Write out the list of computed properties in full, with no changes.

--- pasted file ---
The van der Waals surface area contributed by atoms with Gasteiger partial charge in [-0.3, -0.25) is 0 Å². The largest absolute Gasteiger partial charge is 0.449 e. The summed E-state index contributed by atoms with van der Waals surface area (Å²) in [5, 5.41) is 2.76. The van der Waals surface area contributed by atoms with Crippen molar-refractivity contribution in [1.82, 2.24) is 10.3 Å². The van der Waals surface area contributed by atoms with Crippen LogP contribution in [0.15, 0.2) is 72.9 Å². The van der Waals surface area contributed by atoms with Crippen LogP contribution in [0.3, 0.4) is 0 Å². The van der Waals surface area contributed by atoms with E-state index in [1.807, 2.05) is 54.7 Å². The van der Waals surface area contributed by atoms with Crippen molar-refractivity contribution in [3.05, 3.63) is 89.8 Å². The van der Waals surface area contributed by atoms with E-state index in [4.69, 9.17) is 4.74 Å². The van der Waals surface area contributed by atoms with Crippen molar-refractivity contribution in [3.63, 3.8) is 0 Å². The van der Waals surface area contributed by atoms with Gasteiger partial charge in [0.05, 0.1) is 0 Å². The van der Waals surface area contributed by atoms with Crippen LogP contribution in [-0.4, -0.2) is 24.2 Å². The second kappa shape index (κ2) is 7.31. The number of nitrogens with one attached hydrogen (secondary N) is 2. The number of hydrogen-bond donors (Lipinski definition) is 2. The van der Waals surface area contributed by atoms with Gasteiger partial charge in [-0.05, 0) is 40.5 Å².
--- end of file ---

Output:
The van der Waals surface area contributed by atoms with Gasteiger partial charge in [-0.3, -0.25) is 0 Å². The largest absolute Gasteiger partial charge is 0.449 e. The summed E-state index contributed by atoms with van der Waals surface area (Å²) in [5, 5.41) is 2.76. The van der Waals surface area contributed by atoms with Crippen molar-refractivity contribution in [1.82, 2.24) is 10.3 Å². The van der Waals surface area contributed by atoms with Crippen LogP contribution in [0.15, 0.2) is 72.9 Å². The van der Waals surface area contributed by atoms with Crippen LogP contribution in [0.3, 0.4) is 0 Å². The van der Waals surface area contributed by atoms with E-state index in [1.807, 2.05) is 54.7 Å². The van der Waals surface area contributed by atoms with Crippen molar-refractivity contribution in [3.05, 3.63) is 89.8 Å². The van der Waals surface area contributed by atoms with E-state index in [4.69, 9.17) is 4.74 Å². The van der Waals surface area contributed by atoms with Crippen molar-refractivity contribution in [3.63, 3.8) is 0 Å². The van der Waals surface area contributed by atoms with Gasteiger partial charge in [0.05, 0.1) is 0 Å². The van der Waals surface area contributed by atoms with Crippen LogP contribution in [-0.4, -0.2) is 24.2 Å². The second kappa shape index (κ2) is 7.31. The number of nitrogens with one attached hydrogen (secondary N) is 2. The number of hydrogen-bond donors (Lipinski definition) is 2. The van der Waals surface area contributed by atoms with Gasteiger partial charge in [-0.05, 0) is 40.5 Å².